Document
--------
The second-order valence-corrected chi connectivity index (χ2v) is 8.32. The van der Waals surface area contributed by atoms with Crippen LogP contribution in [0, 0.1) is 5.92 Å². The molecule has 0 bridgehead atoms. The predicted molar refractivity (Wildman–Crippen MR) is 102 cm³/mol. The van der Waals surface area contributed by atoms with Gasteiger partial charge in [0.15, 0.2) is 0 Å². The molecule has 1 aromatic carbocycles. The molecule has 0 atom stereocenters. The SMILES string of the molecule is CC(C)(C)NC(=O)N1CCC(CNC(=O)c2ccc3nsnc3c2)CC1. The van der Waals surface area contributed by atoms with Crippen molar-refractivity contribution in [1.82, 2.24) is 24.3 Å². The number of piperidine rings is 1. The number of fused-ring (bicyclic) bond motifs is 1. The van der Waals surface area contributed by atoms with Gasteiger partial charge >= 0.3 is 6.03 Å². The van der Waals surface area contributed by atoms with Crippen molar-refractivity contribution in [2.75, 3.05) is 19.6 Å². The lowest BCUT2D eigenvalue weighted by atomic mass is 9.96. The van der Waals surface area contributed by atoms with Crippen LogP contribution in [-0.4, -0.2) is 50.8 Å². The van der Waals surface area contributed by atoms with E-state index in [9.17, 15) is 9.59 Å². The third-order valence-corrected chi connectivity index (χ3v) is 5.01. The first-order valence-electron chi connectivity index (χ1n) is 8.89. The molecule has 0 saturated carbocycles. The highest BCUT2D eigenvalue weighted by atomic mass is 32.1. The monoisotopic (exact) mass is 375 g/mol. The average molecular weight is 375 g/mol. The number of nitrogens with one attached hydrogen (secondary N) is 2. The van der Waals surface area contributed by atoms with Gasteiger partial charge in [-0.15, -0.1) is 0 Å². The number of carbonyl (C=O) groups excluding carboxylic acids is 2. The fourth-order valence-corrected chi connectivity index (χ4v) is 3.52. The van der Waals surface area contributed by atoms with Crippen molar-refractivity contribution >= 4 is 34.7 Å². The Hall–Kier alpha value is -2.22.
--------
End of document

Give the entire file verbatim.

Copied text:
The second-order valence-corrected chi connectivity index (χ2v) is 8.32. The van der Waals surface area contributed by atoms with Crippen LogP contribution in [0, 0.1) is 5.92 Å². The molecule has 0 bridgehead atoms. The predicted molar refractivity (Wildman–Crippen MR) is 102 cm³/mol. The van der Waals surface area contributed by atoms with Gasteiger partial charge in [0.15, 0.2) is 0 Å². The molecule has 1 aromatic carbocycles. The molecule has 0 atom stereocenters. The SMILES string of the molecule is CC(C)(C)NC(=O)N1CCC(CNC(=O)c2ccc3nsnc3c2)CC1. The van der Waals surface area contributed by atoms with Crippen molar-refractivity contribution in [1.82, 2.24) is 24.3 Å². The number of piperidine rings is 1. The number of fused-ring (bicyclic) bond motifs is 1. The van der Waals surface area contributed by atoms with Gasteiger partial charge >= 0.3 is 6.03 Å². The van der Waals surface area contributed by atoms with Crippen molar-refractivity contribution in [2.75, 3.05) is 19.6 Å². The lowest BCUT2D eigenvalue weighted by atomic mass is 9.96. The van der Waals surface area contributed by atoms with Crippen LogP contribution in [-0.4, -0.2) is 50.8 Å². The van der Waals surface area contributed by atoms with E-state index in [9.17, 15) is 9.59 Å². The third-order valence-corrected chi connectivity index (χ3v) is 5.01. The first-order valence-electron chi connectivity index (χ1n) is 8.89. The molecule has 0 saturated carbocycles. The highest BCUT2D eigenvalue weighted by atomic mass is 32.1. The monoisotopic (exact) mass is 375 g/mol. The average molecular weight is 375 g/mol. The number of nitrogens with one attached hydrogen (secondary N) is 2. The van der Waals surface area contributed by atoms with Gasteiger partial charge in [-0.15, -0.1) is 0 Å². The number of carbonyl (C=O) groups excluding carboxylic acids is 2. The fourth-order valence-corrected chi connectivity index (χ4v) is 3.52. The van der Waals surface area contributed by atoms with Crippen molar-refractivity contribution >= 4 is 34.7 Å². The Hall–Kier alpha value is -2.22.